South Korea's prime minister resigned on Sunday, blaming corruption and "deep-rooted evil" for the sinking of a passenger ferry that left 300 people dead or missing, as anger grows over the bungled response to the tragedy. Chung Hong-Won admitted he…
This week may be the last chance before the next election for Joe Biden and the Democrats to prove they can actually govern and accomplish things the American people want. If they fail, fascism wins.
History shows that most democratic nations don't realize how serious their fascism problem is until it overtakes them altogether. We saw it in the 1930s in Italy, Germany, Spain and Japan; today it's happened in Hungary, Turkey, Egypt, Russia, The Philippines and Brazil, and is well underway in Poland, India and multiple smaller countries.
Here in America, the GOP today has a serious fascism problem, and it's endangering all of us. It's closer than most of us realize.
Fascism isn't just about the merger of oligarch and state interests; it also requires a repudiation of the rule of law and the institutions of democracy itself.
This is exactly what is happening deep within the Republican Party at this very moment. Trumpism was always about fascism.
Those few Republicans who voted to impeach and convict Donald Trump are finding their local and state parties repudiating them, fueled by the rage of people who've bought into false beliefs of a Jewish- or Black-controlled "deep state" that's working against their savior, Donald Trump.
We've seen this movie before, and, tragically, history tells us most countries only recognize their fascism problem in the rear-view mirror after it's consumed their democracy.
This is very much how Adolf Hitler rose to power in Germany a decade after he was arrested and imprisoned for attempting to overthrow the government of Bavaria in 1923. It took his movement and his political colleagues ten more years to worm their way into power in 1933.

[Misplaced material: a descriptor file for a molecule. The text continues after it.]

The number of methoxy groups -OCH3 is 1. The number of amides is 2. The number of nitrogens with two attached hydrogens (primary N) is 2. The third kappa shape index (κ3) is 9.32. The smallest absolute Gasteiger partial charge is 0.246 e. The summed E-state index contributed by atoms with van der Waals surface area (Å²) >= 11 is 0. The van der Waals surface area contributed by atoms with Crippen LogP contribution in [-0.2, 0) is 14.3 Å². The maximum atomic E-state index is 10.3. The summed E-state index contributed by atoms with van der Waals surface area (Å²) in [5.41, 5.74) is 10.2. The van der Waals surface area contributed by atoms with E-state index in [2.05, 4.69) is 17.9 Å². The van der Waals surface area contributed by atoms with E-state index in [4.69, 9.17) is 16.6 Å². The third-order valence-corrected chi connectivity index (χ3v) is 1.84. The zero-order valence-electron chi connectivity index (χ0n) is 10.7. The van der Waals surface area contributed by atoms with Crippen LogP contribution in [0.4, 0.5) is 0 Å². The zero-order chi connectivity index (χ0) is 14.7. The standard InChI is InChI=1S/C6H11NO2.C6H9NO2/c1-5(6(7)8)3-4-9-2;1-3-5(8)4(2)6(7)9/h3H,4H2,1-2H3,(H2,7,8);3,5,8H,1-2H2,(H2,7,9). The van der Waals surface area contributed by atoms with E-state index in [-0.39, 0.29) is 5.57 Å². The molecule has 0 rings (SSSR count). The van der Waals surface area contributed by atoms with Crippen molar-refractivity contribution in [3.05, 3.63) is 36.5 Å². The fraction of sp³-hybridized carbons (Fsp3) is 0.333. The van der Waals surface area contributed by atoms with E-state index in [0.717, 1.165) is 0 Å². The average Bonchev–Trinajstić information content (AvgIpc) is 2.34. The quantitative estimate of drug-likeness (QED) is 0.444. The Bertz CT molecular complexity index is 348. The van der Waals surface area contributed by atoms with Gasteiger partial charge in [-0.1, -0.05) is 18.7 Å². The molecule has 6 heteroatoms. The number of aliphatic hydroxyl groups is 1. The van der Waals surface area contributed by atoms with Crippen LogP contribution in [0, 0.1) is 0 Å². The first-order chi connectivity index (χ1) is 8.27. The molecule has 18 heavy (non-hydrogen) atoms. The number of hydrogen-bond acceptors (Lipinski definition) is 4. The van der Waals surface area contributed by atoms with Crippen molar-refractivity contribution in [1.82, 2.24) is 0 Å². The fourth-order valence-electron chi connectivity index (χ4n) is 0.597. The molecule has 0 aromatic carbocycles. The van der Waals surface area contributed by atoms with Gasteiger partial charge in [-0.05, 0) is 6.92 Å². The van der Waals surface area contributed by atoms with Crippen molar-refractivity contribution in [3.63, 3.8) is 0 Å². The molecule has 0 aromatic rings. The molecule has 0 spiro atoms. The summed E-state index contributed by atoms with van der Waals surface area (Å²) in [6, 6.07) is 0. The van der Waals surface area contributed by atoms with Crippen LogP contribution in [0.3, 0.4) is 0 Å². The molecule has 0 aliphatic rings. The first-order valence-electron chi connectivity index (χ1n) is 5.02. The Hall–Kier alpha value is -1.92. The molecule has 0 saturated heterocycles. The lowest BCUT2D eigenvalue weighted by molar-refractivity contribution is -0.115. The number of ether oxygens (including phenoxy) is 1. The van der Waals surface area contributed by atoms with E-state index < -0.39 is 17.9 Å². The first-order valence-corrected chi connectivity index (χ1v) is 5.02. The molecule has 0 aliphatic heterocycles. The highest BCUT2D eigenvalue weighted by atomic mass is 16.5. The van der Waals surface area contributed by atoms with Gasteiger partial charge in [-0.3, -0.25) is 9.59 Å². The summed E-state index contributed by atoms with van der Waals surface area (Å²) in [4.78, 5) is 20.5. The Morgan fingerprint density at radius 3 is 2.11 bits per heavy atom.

They did it by spreading books like Mein Kampf and pamphlets proclaiming deep state socialist and Jewish conspiracies and a Lugenpresse or "lying press," promoting them with a particular emphasis in right-leaning southern states like Bavaria and the economically hard-hit rural parts of the country.
What took the German fascists a decade is happening in a matter of a few short years here in the United States because of the velocity of social media.
It's being amplified by oligarch-owned media and the cowardice or opportunism of senior Republican officials, unwilling to honestly and openly confront the lies pushed by fascist conspiracy theorists or willing to embrace Trump's fascism so they can win elections in 2022 and 2024.
Last January, Democratic senators voted to convict Donald Trump of incitement to insurrection, while Republican senators representing about 40 million fewer voters blocked his removal from office.
Nonetheless, the message in rightwing media and across the fascist underground on social media, often echoed by mainstream media, was that the Senate voted to "exonerate" or "acquit" Trump." (In fact, the vote merely "failed to remove" him, although a majority of the Senate voted to convict.)
To see how pervasive this fascism crisis is within conservative media, just check out the daily newsletter tracking them over at therighting.com.
These are all symptoms of a political party taken over by a fascist element. For six years now, this element has been nurtured and fed online by foreign governments, a small number of American oligarchs, and angry white supremacist Americans.
A country slides into an oligarchy when its legislature ceases to attend to the needs of the majority of the people, and instead only passes laws or promulgates policies that help the oligarchic class.
As several studies have documented, particularly the work of Gilens and Page, this process began with the Reagan Revolution in 1981 and by the early 2000s was so solidified in our national politics that Congress had ceased to pass laws and policies that bore any resemblance to what the majority of Americans wanted, shown by national public policy polling.